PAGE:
During his tenure at the Cities Service Oil Co. in the late ’60s, Ernest J. Jamieson patented four inventions on the improvement of current gasoline compositions. One invention improved hydrocarbon fuel compositions for use in internal combustion engines by adding a detergent that prevents icing and corrosion.
Another invention improved a hydrocarbon fuel composition by adding a X hydrocarbylacid phosphate salt that reduced icing in the carburetor and improved water tolerance, thus reducing rust and hydrocarbon content in the exhaust.
Jesse Ernest Wilkins, Jr. (November 27, 1923 â€“ May 1, 2011) was an African American nuclear scientist and mathematician, who gained first fame on entering the University of Chicago at age 13, becoming its youngest ever student. His intelligence led to him being referred to as a “negro genius” in the media.
As part of a widely varied and notable career, Wilkins contributed to the Manhattan Project during the Second World War. He also gained fame working in and conducting nuclear physics research in both academia and industry. He wrote numerous scientific papers, served in various important posts, earned several significant awards and helped recruit minority students into the sciences.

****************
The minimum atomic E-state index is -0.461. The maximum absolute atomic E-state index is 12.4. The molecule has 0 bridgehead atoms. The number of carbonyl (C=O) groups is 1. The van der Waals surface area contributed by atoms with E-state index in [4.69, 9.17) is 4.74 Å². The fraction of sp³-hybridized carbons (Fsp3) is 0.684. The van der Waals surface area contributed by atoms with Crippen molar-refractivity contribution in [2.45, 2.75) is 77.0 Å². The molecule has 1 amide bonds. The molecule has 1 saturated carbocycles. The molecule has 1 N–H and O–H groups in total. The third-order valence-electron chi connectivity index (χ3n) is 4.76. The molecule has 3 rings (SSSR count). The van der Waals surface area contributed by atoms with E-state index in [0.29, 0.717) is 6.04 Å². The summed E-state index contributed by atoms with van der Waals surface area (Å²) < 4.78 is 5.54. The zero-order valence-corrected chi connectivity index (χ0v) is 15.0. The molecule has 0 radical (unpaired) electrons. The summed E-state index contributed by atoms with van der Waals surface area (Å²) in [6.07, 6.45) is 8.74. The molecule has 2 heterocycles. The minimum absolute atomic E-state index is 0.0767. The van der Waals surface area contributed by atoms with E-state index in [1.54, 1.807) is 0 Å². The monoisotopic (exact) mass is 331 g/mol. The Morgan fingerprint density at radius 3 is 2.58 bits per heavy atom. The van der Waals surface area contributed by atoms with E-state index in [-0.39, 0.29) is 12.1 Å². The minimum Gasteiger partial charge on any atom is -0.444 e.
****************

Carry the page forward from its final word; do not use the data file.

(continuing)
During his studies and various careers he was not untouched by the prevalent racism that existed for much of his life.
Charles Richard Drew (3 June 1904 – 1 April 1950) was an American physician, surgeon and medical researcher. He researched in the field of blood transfusions, developing improved techniques for blood storage, and applied his expert knowledge to developing large-scale blood banks early in World War II. This allowed medics to save thousands of lives of the Allied forces.
The research and development aspect of his blood storage work is disputed. As the most prominent African-American in the field, Drew protested against the practice of racial segregation in the donation of blood, as it lacked scientific foundation, an action which cost him his job. In 1943, Drew’s distinction in his profession was recognized when he became the first black surgeon selected to serve as an examiner on the American Board of Surgery.
Drew’s athletic achievements helped win him a scholarship to Amherst College in Massachusetts and he graduated in 1926. An outstanding athlete at Amherst, Drew also joined Omega Psi Phi fraternity. Continue reading
Born:Â June 20, 1894
Died:Â January 2, 1971
Birthplace:Â Elgin, Illinois
Occupation: Chemist and Inventor
Lloyd August Hall received his Bachelor of Science from Northwestern University in 1914, a Master of Science from Northwestern in 1916, and a Doctor of Science (D.Sc.) from Virginia State College in 1944. Dr. Hall has served as junior and senior Sanitary Chemist of the Department of Health laboratories for the city of Chicago, Illinois from 1915 to 1919. He also served as chief chemist for John Morrel and Company of Ottuma, Illinois (1919-1921). He was President of the Chemical Products Corporation, Chicago from 1921 to 1924. Dr. Hall served as Consultant for Griffith’s Laboratories from 1925 to 1929, later as Technical Director and Chief Chemist of Griffith’s Laboratories in Chicago, Illinois from 1929 to 1946. From 1946 to 1959 Lloyd hall served as Technical Director.Â Continue reading